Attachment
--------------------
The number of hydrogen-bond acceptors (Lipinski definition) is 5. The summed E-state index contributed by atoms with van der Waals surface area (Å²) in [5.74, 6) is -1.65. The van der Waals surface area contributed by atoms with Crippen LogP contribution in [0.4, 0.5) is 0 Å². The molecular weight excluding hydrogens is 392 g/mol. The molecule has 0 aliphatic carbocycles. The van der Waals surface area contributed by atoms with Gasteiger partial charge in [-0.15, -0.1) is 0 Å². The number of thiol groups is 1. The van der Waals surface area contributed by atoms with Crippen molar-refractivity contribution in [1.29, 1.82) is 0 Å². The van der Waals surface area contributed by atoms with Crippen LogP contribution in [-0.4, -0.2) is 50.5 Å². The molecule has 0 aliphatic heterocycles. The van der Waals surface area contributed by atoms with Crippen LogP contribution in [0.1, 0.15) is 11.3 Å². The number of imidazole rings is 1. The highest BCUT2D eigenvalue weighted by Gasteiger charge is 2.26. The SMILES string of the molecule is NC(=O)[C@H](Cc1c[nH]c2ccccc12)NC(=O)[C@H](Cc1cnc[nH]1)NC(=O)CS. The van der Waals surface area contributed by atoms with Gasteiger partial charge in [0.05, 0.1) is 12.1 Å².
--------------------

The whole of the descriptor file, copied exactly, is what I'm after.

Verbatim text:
The number of hydrogen-bond acceptors (Lipinski definition) is 5. The summed E-state index contributed by atoms with van der Waals surface area (Å²) in [5.74, 6) is -1.65. The van der Waals surface area contributed by atoms with Crippen LogP contribution in [0.4, 0.5) is 0 Å². The molecular weight excluding hydrogens is 392 g/mol. The molecule has 0 aliphatic carbocycles. The van der Waals surface area contributed by atoms with Gasteiger partial charge in [-0.15, -0.1) is 0 Å². The number of thiol groups is 1. The van der Waals surface area contributed by atoms with Crippen molar-refractivity contribution in [1.29, 1.82) is 0 Å². The van der Waals surface area contributed by atoms with Crippen LogP contribution in [-0.4, -0.2) is 50.5 Å². The molecule has 0 aliphatic heterocycles. The van der Waals surface area contributed by atoms with Crippen LogP contribution in [0.1, 0.15) is 11.3 Å². The number of imidazole rings is 1. The highest BCUT2D eigenvalue weighted by Gasteiger charge is 2.26. The SMILES string of the molecule is NC(=O)[C@H](Cc1c[nH]c2ccccc12)NC(=O)[C@H](Cc1cnc[nH]1)NC(=O)CS. The van der Waals surface area contributed by atoms with Gasteiger partial charge in [0.05, 0.1) is 12.1 Å².